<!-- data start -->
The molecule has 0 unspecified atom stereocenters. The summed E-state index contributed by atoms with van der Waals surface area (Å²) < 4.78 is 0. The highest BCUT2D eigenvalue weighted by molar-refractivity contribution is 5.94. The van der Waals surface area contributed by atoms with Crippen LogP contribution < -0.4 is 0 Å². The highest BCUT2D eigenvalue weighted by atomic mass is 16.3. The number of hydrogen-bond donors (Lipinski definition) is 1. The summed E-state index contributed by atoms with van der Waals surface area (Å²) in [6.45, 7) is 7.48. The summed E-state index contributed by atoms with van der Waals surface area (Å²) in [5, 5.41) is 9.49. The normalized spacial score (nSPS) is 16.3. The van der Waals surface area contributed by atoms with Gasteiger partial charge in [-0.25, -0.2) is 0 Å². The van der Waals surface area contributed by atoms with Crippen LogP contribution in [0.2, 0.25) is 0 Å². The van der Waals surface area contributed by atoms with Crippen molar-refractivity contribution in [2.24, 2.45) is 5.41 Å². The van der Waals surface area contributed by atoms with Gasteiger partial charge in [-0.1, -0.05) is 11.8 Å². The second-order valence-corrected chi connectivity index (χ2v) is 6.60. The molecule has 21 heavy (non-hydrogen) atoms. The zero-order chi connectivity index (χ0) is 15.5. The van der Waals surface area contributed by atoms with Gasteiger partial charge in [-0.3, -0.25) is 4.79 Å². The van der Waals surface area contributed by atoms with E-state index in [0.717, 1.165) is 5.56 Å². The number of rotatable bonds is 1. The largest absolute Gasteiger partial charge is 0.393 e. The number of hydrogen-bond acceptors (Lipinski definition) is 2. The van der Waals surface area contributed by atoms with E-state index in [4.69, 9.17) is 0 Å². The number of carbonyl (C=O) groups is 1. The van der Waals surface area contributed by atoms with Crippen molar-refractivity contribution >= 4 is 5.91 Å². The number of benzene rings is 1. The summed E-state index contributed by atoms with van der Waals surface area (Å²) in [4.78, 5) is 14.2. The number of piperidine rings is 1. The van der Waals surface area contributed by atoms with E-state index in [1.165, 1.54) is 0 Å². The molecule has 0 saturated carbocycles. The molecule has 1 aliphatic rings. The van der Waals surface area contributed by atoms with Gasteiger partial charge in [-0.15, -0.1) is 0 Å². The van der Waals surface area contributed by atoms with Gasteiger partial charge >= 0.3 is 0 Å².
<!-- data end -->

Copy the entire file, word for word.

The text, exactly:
The molecule has 0 unspecified atom stereocenters. The summed E-state index contributed by atoms with van der Waals surface area (Å²) < 4.78 is 0. The highest BCUT2D eigenvalue weighted by molar-refractivity contribution is 5.94. The van der Waals surface area contributed by atoms with Crippen LogP contribution < -0.4 is 0 Å². The highest BCUT2D eigenvalue weighted by atomic mass is 16.3. The number of hydrogen-bond donors (Lipinski definition) is 1. The summed E-state index contributed by atoms with van der Waals surface area (Å²) in [6.45, 7) is 7.48. The summed E-state index contributed by atoms with van der Waals surface area (Å²) in [5, 5.41) is 9.49. The normalized spacial score (nSPS) is 16.3. The van der Waals surface area contributed by atoms with Gasteiger partial charge in [-0.25, -0.2) is 0 Å². The van der Waals surface area contributed by atoms with Crippen LogP contribution in [0.2, 0.25) is 0 Å². The van der Waals surface area contributed by atoms with Crippen molar-refractivity contribution in [2.24, 2.45) is 5.41 Å². The van der Waals surface area contributed by atoms with Gasteiger partial charge in [-0.1, -0.05) is 11.8 Å². The second-order valence-corrected chi connectivity index (χ2v) is 6.60. The molecule has 21 heavy (non-hydrogen) atoms. The zero-order chi connectivity index (χ0) is 15.5. The van der Waals surface area contributed by atoms with Gasteiger partial charge in [-0.3, -0.25) is 4.79 Å². The van der Waals surface area contributed by atoms with E-state index in [0.717, 1.165) is 5.56 Å². The number of rotatable bonds is 1. The largest absolute Gasteiger partial charge is 0.393 e. The number of hydrogen-bond acceptors (Lipinski definition) is 2. The van der Waals surface area contributed by atoms with E-state index in [4.69, 9.17) is 0 Å². The number of carbonyl (C=O) groups is 1. The van der Waals surface area contributed by atoms with Crippen molar-refractivity contribution >= 4 is 5.91 Å². The number of benzene rings is 1. The summed E-state index contributed by atoms with van der Waals surface area (Å²) in [4.78, 5) is 14.2. The number of piperidine rings is 1. The van der Waals surface area contributed by atoms with E-state index in [1.165, 1.54) is 0 Å². The molecule has 0 saturated carbocycles. The molecule has 1 aliphatic rings. The van der Waals surface area contributed by atoms with Gasteiger partial charge in [-0.15, -0.1) is 0 Å². The van der Waals surface area contributed by atoms with Gasteiger partial charge >= 0.3 is 0 Å².